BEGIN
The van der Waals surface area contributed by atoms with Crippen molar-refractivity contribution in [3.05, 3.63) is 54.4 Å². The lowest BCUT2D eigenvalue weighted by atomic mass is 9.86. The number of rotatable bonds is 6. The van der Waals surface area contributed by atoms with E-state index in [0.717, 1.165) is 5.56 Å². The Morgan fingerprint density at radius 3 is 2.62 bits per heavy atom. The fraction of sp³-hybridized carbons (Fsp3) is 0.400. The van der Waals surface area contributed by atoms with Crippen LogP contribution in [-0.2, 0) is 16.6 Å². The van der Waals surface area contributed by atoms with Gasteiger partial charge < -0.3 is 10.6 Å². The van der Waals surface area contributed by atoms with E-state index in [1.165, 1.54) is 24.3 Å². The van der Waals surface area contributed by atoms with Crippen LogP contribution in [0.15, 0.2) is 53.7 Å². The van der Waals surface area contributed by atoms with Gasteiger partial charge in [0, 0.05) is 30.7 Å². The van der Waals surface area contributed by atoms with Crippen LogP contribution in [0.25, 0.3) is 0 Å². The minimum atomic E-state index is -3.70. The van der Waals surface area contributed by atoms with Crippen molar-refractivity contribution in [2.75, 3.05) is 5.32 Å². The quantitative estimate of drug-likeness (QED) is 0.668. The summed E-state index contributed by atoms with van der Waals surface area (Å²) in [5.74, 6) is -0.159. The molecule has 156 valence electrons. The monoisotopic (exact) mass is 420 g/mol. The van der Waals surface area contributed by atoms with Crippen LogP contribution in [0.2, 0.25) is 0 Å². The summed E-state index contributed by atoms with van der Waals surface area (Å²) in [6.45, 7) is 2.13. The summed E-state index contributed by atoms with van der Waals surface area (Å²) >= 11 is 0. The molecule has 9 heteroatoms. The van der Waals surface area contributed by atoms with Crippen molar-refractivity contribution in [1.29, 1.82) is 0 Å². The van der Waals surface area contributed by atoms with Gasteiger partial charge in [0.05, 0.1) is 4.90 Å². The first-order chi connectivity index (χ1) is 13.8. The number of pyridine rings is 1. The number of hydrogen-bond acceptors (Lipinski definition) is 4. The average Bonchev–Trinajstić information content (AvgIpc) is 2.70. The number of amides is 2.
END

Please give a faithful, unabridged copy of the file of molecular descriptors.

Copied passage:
The van der Waals surface area contributed by atoms with Crippen molar-refractivity contribution in [3.05, 3.63) is 54.4 Å². The lowest BCUT2D eigenvalue weighted by atomic mass is 9.86. The number of rotatable bonds is 6. The van der Waals surface area contributed by atoms with E-state index in [0.717, 1.165) is 5.56 Å². The Morgan fingerprint density at radius 3 is 2.62 bits per heavy atom. The fraction of sp³-hybridized carbons (Fsp3) is 0.400. The van der Waals surface area contributed by atoms with Crippen LogP contribution in [-0.2, 0) is 16.6 Å². The van der Waals surface area contributed by atoms with Gasteiger partial charge < -0.3 is 10.6 Å². The van der Waals surface area contributed by atoms with E-state index in [1.165, 1.54) is 24.3 Å². The van der Waals surface area contributed by atoms with Crippen LogP contribution in [0.15, 0.2) is 53.7 Å². The van der Waals surface area contributed by atoms with Gasteiger partial charge in [0, 0.05) is 30.7 Å². The van der Waals surface area contributed by atoms with Crippen LogP contribution in [0.25, 0.3) is 0 Å². The minimum atomic E-state index is -3.70. The van der Waals surface area contributed by atoms with Crippen molar-refractivity contribution in [2.75, 3.05) is 5.32 Å². The quantitative estimate of drug-likeness (QED) is 0.668. The summed E-state index contributed by atoms with van der Waals surface area (Å²) in [5.74, 6) is -0.159. The molecule has 156 valence electrons. The monoisotopic (exact) mass is 420 g/mol. The van der Waals surface area contributed by atoms with Crippen LogP contribution in [0.2, 0.25) is 0 Å². The summed E-state index contributed by atoms with van der Waals surface area (Å²) in [6.45, 7) is 2.13. The summed E-state index contributed by atoms with van der Waals surface area (Å²) >= 11 is 0. The molecule has 9 heteroatoms. The van der Waals surface area contributed by atoms with Crippen molar-refractivity contribution in [1.29, 1.82) is 0 Å². The van der Waals surface area contributed by atoms with Gasteiger partial charge in [0.05, 0.1) is 4.90 Å². The first-order chi connectivity index (χ1) is 13.8. The number of pyridine rings is 1. The number of hydrogen-bond acceptors (Lipinski definition) is 4. The average Bonchev–Trinajstić information content (AvgIpc) is 2.70. The number of amides is 2.